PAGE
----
Waves result from the wind blowing across the surface of an ocean, sea, or lake. These waves, called wind waves, whip up the water, first into ripples. These ripples can grown to become hundreds of feet (tens of meters) high. Groups of waves traveling in the same direction are called swells. Unusually large wind-generated waves are known as rogue waves.
Waves can also be caused by earthquakes beneath the seafloor. Very large and destructive waves of this sort are called tidal waves or tsunamis. This type of wave can also originate with a falling meteorite or on underwater explosion.
Waves are an intrinsic part of any trip to the beach. Many people find the sound of crashing waves to be soothing, and they may wash delicate seashells ashore. In addition to their beauty, waves are sought after as a component of some water sports, such as surfing and wind sailing.
Would you like to draw an ocean full of waves? Doing so is simple with the help of this easy, step-by-step drawing tutorial. You will need only a pencil and a sheet of paper.
In each step, you will see a detailed illustration in addition to explanatory text. Take special note of the blue lines in each picture; these indicate new lines to be added to your drawing. When finished, you may wish to color your waves using colored pencils, crayons, markers, or paints.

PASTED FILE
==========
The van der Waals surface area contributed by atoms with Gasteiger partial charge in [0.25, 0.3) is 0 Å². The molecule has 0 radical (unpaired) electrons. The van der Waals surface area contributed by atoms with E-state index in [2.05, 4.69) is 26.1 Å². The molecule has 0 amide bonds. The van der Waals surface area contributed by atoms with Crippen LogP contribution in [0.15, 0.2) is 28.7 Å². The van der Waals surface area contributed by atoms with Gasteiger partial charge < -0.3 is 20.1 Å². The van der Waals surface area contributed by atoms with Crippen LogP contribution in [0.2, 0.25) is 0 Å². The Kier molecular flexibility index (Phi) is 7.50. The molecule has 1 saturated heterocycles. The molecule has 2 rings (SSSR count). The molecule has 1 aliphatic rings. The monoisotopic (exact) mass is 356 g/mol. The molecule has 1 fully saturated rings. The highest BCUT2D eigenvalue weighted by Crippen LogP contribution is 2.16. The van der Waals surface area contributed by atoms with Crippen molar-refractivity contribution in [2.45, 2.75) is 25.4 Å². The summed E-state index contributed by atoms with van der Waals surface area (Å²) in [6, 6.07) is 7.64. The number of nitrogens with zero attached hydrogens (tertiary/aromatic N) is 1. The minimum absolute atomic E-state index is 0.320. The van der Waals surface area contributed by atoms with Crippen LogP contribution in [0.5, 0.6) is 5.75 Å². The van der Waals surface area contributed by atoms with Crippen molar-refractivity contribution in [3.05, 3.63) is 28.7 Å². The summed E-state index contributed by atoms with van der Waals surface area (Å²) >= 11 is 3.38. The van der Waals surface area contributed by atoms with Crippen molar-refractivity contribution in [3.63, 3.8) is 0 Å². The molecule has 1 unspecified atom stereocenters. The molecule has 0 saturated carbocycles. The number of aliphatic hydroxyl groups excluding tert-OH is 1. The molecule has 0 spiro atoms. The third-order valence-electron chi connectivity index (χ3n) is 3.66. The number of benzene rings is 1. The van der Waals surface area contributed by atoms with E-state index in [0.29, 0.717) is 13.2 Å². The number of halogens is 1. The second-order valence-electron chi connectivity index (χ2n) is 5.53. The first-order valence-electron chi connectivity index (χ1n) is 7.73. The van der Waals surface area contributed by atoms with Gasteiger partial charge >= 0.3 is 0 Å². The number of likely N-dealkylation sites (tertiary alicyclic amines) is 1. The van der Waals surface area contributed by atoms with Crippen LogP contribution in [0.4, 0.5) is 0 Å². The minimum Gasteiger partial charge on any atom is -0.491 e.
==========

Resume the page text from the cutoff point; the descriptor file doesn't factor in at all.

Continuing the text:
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Step-by-Step Instructions for Drawing Waves
1. Begin by drawing a curved line. This forms the crest of the first wave.
2. Draw another, larger curved line connected to the first. This forms the second wave.
3. Draw another curved line, forming another wave.
4. Every wave has a frothy portion at the top, often called a whitecap. Draw the whitecap of the central wave using a wavy, curved line.
5. Draw a whitecap on the small wave using a wavy, curved line.
6. Draw the whitecap on the remaining wave using a curved line. Complete the largest wave by drawing a curved line from its crest to the wave below it.
7. Draw another wave in the foreground. Use a long, curved line for its top and a squiggly line for the whitecap.
8. Add the detail of turbulence to the water. Draw wavy, curved lines between the waves.
9. Draw more wavy lines in the foreground. In the background, draw choppy water by allowing short, curved lines to come to a point.
10. Color your landscape.
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